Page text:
Book Review: Thrive, by Arianna Huffington


thrive

We swipe our smartphone screens, repeatedly check our emails, and stay awake one more hour to review our notes for that important meeting tomorrow. We have more virtual connections than in-person conversations, and we may even brag about how little sleep we need. Meanwhile, we are too busy to notice the fatigue from lack of sleep and mental exhaustion from multitasking. In her book Thrive: The Third Metric to Redefining Success and Creating a Life of Well-Being, Wisdom and Wonder, Arianna Huffington describes a much-needed new approach to defining success.

Huffington points out that our culture’s definition of success is dominated by two metrics: power and money. She shares her personal wake-up call, which occurred after she fell from exhaustion and lack of sleep and broke her cheekbone. Thrive makes a convincing case for a third metric for measuring success — a metric that emphasizes well-being, wisdom, wonder and giving. Citing medical research and examples from businesses and personal stories, Huffington explains the personal and economical benefits of meditation, rest, spirituality and generosity.

During a time of rapid, 24/7 communication and nonstop scheduling, this book is refreshing to read. I especially appreciate the author’s explanation that  “empty spaces” in our schedules are a necessity and not a luxury. As Huffington points out, society’s current approach to success is literally making us sick.  I highly recommend Thrive for readers from all spiritual backgrounds, particularly for anyone interested in a holistic view of success — a much needed view in this age.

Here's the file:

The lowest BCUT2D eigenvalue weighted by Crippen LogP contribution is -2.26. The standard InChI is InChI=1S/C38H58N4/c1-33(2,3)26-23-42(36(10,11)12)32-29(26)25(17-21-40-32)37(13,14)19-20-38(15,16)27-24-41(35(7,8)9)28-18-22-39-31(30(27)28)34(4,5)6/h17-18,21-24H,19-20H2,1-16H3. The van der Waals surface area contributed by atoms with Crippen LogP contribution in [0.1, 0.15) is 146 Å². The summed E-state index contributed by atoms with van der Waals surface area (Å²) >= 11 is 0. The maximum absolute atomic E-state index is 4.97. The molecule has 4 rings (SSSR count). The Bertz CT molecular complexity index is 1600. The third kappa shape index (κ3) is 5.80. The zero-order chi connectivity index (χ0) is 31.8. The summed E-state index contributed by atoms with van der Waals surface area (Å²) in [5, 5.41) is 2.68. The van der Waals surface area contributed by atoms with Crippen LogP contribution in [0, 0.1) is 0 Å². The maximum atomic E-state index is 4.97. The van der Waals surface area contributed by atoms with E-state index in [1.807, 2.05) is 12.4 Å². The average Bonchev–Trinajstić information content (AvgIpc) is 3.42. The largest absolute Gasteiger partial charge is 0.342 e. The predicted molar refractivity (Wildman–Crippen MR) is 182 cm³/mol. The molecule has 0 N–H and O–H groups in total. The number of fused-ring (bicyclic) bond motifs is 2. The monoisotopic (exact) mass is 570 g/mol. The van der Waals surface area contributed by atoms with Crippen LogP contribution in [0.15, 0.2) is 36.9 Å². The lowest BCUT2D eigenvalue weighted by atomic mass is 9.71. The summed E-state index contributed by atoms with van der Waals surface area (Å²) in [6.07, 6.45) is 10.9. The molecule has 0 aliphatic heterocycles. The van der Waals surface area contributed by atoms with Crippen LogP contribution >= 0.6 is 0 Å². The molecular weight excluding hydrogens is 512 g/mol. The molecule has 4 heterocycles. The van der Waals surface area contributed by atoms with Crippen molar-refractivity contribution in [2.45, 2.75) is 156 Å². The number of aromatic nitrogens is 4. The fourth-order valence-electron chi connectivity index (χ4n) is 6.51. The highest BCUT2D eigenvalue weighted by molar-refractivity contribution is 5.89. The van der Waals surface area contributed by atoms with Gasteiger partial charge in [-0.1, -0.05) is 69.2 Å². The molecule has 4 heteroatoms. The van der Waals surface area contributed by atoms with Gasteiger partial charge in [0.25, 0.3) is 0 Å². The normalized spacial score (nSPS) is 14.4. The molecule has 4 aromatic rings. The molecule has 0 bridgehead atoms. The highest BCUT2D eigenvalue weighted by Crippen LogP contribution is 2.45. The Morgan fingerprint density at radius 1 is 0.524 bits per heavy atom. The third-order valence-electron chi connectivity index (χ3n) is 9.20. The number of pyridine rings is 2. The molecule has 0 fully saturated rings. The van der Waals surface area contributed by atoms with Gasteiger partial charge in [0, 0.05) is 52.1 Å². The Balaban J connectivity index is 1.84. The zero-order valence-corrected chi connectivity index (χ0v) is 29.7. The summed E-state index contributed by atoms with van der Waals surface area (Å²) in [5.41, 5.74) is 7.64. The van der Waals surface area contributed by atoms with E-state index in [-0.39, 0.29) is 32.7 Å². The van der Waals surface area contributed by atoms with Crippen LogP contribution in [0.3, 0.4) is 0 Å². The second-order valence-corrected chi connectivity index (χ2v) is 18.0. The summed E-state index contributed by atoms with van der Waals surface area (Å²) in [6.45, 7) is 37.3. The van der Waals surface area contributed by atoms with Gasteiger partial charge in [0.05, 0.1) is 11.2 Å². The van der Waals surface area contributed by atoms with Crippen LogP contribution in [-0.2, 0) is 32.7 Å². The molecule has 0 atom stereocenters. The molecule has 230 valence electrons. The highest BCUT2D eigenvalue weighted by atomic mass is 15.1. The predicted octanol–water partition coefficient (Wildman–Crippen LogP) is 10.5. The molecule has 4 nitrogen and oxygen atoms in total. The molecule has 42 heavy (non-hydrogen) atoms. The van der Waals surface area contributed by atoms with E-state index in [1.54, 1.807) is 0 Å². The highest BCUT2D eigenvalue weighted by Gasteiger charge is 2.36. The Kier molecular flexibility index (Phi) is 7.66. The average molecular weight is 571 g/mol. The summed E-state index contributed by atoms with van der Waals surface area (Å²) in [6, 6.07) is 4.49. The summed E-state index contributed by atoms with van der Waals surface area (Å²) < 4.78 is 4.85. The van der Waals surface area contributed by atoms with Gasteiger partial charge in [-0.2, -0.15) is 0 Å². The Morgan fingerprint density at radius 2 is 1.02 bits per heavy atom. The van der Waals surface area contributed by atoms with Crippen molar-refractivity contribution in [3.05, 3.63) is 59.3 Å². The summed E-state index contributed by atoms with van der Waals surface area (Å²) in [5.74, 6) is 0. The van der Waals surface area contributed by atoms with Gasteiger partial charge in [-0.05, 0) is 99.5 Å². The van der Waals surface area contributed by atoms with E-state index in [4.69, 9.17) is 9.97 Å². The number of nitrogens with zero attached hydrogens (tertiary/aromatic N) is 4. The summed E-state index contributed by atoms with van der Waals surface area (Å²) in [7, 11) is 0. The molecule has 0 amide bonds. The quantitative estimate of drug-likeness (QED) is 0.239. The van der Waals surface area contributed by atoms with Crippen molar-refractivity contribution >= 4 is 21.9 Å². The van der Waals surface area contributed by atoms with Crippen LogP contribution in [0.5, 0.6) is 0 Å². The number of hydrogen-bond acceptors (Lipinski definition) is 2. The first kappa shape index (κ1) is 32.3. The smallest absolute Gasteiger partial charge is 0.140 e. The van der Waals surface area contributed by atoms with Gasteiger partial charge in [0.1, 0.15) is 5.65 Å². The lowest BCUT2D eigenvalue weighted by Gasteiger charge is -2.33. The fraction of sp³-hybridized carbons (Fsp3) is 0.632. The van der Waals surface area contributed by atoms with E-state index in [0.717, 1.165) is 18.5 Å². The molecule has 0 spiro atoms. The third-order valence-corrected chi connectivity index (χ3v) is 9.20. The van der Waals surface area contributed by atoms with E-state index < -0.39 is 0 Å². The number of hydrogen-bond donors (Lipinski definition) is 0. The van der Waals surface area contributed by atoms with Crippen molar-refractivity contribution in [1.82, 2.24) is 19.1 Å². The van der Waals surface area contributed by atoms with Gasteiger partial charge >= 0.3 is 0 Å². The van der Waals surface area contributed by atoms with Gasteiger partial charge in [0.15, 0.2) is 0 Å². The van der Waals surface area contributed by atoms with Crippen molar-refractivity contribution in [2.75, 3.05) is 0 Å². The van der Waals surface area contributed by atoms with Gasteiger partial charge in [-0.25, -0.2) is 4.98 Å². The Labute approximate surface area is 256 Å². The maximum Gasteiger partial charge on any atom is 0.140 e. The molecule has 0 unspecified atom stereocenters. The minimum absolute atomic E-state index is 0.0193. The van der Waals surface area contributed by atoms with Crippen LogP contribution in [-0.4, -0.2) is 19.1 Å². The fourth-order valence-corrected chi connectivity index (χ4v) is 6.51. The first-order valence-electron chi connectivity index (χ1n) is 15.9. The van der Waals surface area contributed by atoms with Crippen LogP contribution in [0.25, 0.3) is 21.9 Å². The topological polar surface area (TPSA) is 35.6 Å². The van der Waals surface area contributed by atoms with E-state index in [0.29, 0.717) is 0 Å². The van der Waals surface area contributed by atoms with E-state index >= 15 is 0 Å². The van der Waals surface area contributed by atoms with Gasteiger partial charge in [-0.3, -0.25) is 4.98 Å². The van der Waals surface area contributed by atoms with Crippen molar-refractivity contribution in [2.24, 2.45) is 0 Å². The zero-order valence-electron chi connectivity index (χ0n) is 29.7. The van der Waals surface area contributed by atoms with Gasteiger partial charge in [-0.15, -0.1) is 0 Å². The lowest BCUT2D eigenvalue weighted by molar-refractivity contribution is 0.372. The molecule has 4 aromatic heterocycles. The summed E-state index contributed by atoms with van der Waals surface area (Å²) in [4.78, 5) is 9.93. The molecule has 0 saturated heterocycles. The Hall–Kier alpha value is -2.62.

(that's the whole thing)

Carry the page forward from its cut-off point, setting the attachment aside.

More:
You can read more about Thrive and order the book here, and learn more about Arianna Huffington at this page.

FTC Disclaimer: Blogging for Books provided this book to me for free in exchange for an honest review.

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6 Replies to “Book Review: Thrive, by Arianna Huffington”

  1. An incredible book I am sure…it certainly is sad how our society and culture dictates all too often how we are to live. At times it may take certain artifacts of self discovery to understand we also have a creative nature. It certainly is a joy to discover this and slow our pace down considerably.

  2. Providing a aha moment and a good read I’m sure. We are all feeling trapped in a culture that includes the rapid need to know. Afraid to be left behind, or out of the loop,we are now searching for an escape to a high mountain near a calm brook and the din of the occasional chirp of a bird.

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